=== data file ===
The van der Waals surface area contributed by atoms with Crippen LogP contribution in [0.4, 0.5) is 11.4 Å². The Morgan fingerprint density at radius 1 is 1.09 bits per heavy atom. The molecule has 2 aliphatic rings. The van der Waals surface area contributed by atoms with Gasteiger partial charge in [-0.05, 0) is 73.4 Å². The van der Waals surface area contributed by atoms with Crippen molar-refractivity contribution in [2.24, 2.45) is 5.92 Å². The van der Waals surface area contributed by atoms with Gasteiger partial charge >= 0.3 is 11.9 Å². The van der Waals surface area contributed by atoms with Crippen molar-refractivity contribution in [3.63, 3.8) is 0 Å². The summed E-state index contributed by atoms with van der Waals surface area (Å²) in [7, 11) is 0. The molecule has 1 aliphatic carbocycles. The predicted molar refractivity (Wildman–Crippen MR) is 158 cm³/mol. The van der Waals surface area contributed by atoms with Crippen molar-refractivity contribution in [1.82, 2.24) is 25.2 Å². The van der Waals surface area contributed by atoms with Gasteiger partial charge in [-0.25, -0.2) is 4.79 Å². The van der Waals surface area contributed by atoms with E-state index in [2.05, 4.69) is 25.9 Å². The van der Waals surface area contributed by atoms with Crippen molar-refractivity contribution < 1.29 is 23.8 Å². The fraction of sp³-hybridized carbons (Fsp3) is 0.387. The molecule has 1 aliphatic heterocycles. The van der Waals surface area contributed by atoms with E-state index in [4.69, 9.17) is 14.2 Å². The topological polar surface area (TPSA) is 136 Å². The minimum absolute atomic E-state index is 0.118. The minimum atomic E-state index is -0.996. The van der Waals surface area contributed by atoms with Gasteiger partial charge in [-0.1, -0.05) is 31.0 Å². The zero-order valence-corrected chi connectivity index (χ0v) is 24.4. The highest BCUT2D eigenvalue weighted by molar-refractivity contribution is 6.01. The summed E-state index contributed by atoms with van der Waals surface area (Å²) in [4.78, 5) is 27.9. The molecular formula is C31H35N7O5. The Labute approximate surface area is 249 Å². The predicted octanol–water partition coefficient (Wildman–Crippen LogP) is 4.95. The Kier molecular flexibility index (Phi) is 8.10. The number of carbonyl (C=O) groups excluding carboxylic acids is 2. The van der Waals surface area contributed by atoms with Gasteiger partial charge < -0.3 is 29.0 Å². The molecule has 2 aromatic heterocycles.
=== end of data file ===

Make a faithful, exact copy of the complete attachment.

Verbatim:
The van der Waals surface area contributed by atoms with Crippen LogP contribution in [0.4, 0.5) is 11.4 Å². The Morgan fingerprint density at radius 1 is 1.09 bits per heavy atom. The molecule has 2 aliphatic rings. The van der Waals surface area contributed by atoms with Gasteiger partial charge in [-0.05, 0) is 73.4 Å². The van der Waals surface area contributed by atoms with Crippen molar-refractivity contribution in [2.24, 2.45) is 5.92 Å². The van der Waals surface area contributed by atoms with Gasteiger partial charge >= 0.3 is 11.9 Å². The van der Waals surface area contributed by atoms with Crippen molar-refractivity contribution in [3.63, 3.8) is 0 Å². The summed E-state index contributed by atoms with van der Waals surface area (Å²) in [7, 11) is 0. The molecule has 1 aliphatic carbocycles. The predicted molar refractivity (Wildman–Crippen MR) is 158 cm³/mol. The van der Waals surface area contributed by atoms with Crippen molar-refractivity contribution in [1.82, 2.24) is 25.2 Å². The van der Waals surface area contributed by atoms with Gasteiger partial charge in [-0.25, -0.2) is 4.79 Å². The van der Waals surface area contributed by atoms with E-state index in [2.05, 4.69) is 25.9 Å². The van der Waals surface area contributed by atoms with Crippen molar-refractivity contribution < 1.29 is 23.8 Å². The fraction of sp³-hybridized carbons (Fsp3) is 0.387. The molecule has 1 aliphatic heterocycles. The van der Waals surface area contributed by atoms with E-state index in [4.69, 9.17) is 14.2 Å². The topological polar surface area (TPSA) is 136 Å². The minimum absolute atomic E-state index is 0.118. The minimum atomic E-state index is -0.996. The van der Waals surface area contributed by atoms with Gasteiger partial charge in [-0.1, -0.05) is 31.0 Å². The zero-order valence-corrected chi connectivity index (χ0v) is 24.4. The highest BCUT2D eigenvalue weighted by molar-refractivity contribution is 6.01. The summed E-state index contributed by atoms with van der Waals surface area (Å²) in [4.78, 5) is 27.9. The molecular formula is C31H35N7O5. The Labute approximate surface area is 249 Å². The predicted octanol–water partition coefficient (Wildman–Crippen LogP) is 4.95. The Kier molecular flexibility index (Phi) is 8.10. The number of carbonyl (C=O) groups excluding carboxylic acids is 2. The van der Waals surface area contributed by atoms with Gasteiger partial charge < -0.3 is 29.0 Å². The molecule has 2 aromatic heterocycles.